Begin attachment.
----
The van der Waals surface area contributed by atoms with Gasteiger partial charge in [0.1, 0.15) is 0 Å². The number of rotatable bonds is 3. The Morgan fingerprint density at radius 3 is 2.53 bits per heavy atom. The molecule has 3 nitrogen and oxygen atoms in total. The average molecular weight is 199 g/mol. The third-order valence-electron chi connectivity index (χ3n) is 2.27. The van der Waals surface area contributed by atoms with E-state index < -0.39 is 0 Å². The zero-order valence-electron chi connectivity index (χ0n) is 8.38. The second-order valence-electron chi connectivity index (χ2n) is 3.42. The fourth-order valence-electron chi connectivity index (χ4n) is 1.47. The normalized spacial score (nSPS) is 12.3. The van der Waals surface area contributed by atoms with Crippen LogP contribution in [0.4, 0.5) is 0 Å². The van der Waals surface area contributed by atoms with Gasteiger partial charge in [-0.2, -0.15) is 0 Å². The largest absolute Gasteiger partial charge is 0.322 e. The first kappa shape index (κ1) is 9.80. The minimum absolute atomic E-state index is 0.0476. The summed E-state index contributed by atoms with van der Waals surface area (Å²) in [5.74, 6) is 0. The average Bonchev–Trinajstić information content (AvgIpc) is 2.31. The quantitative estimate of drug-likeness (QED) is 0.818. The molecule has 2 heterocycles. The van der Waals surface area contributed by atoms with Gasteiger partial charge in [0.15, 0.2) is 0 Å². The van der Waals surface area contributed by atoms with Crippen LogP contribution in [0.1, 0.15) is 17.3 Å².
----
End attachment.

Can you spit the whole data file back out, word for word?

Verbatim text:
The van der Waals surface area contributed by atoms with Gasteiger partial charge in [0.1, 0.15) is 0 Å². The number of rotatable bonds is 3. The Morgan fingerprint density at radius 3 is 2.53 bits per heavy atom. The molecule has 3 nitrogen and oxygen atoms in total. The average molecular weight is 199 g/mol. The third-order valence-electron chi connectivity index (χ3n) is 2.27. The van der Waals surface area contributed by atoms with E-state index < -0.39 is 0 Å². The zero-order valence-electron chi connectivity index (χ0n) is 8.38. The second-order valence-electron chi connectivity index (χ2n) is 3.42. The fourth-order valence-electron chi connectivity index (χ4n) is 1.47. The normalized spacial score (nSPS) is 12.3. The van der Waals surface area contributed by atoms with Crippen LogP contribution in [0.4, 0.5) is 0 Å². The van der Waals surface area contributed by atoms with Gasteiger partial charge in [-0.2, -0.15) is 0 Å². The largest absolute Gasteiger partial charge is 0.322 e. The first kappa shape index (κ1) is 9.80. The minimum absolute atomic E-state index is 0.0476. The summed E-state index contributed by atoms with van der Waals surface area (Å²) in [5.74, 6) is 0. The average Bonchev–Trinajstić information content (AvgIpc) is 2.31. The quantitative estimate of drug-likeness (QED) is 0.818. The molecule has 2 heterocycles. The van der Waals surface area contributed by atoms with Gasteiger partial charge in [0.15, 0.2) is 0 Å². The van der Waals surface area contributed by atoms with Crippen LogP contribution in [0.1, 0.15) is 17.3 Å².